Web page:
Student on iPad looking at geospatial mapping.

Geographic Information Science (GIS) Track

Geospatial technology can be applied in numerous fields, and it is increasingly sought-after in current and emerging careers within the digital technology era.

This track concentrates on the skills, technologies, and practices necessary to become a successful creator and analyst in the use of geographic data. Students in the GIS track will acquire a robust knowledge of cutting-edge geospatial technology and the efficient use thereof. They will also gain familiarity with contextual applications to help meet increasing workplace demands and to foster geospatial decision making.

A Hands-On Learning Experience

An integration of academic apprenticeship and professional services, GeoSpatial Services is a Saint Mary's project center, allowing Saint Mary's students the opportunity to not only learn on the job but to act as a consultant while gaining important individual consulting skills.

Career Options

Students who possess a degree in the GIS track will be prepared for professional careers in fields such as land surveying, cartography, and engineering. 

High School Preparation

High school coursework that will support a student in his or her pursuit of a degree in the GIS track includes experience in Mathematics, Statistics, or Geography.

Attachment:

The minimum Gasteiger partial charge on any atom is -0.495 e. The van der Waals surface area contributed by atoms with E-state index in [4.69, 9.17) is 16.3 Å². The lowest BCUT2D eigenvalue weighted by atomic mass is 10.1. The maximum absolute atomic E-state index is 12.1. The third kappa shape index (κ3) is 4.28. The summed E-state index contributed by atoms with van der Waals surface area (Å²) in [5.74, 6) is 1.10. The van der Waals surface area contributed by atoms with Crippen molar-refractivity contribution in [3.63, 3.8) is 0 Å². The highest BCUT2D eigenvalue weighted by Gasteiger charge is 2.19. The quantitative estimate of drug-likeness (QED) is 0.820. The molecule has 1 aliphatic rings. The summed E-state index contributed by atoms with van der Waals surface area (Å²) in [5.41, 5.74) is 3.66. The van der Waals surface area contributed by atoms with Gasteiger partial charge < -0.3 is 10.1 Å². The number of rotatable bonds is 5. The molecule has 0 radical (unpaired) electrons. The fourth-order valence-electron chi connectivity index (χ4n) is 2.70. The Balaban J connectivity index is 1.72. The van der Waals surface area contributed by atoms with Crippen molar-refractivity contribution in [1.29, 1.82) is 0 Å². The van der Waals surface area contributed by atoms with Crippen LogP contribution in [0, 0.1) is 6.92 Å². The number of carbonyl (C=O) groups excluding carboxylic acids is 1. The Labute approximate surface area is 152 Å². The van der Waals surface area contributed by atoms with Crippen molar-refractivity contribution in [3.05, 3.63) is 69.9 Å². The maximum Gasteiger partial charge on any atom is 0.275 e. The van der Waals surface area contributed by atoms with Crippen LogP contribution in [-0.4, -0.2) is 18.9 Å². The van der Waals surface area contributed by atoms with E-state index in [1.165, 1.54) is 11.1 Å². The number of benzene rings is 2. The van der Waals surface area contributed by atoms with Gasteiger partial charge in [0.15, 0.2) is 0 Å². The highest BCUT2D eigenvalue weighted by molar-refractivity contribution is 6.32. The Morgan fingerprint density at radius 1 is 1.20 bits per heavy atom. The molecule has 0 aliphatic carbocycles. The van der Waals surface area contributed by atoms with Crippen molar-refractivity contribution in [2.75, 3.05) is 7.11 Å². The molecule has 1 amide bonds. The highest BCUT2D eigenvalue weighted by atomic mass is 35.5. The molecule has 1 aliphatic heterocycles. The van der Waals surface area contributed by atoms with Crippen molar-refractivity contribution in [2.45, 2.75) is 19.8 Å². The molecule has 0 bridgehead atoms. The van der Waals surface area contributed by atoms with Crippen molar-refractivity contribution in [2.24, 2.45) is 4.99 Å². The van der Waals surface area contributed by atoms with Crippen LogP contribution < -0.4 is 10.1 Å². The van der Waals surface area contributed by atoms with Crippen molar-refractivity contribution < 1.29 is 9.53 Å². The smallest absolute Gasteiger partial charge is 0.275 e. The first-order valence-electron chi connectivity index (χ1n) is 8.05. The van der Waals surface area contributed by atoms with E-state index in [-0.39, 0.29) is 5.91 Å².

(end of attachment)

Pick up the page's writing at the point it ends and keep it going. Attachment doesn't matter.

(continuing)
Enhance Your Experience

Students who major in the GIS track oftentimes pursue a minor or double major in mathematics or the sciences.

Geographic Information Science Minor

A geographic information science minor is offered at Saint Mary's, focusing on the cutting-edge technologies and practices that are necessary to create and analyze geographic data for decision-making in diverse career fields.

Degree Requirements

A. Computer Science Core

CS101 Computer Science Fundamentals (3 cr.)

This course provides a foundation in computing and algorithmic principles. Students are introduced to the basic conceptual building blocks of computer hardware and software systems. The tools and principles of algorithmic problem solving and systems design are explored. In the second half of the semester, students gain experience with simple programming challenges.  

CS110 Computer Science I: Introduction to Programming (3 cr.)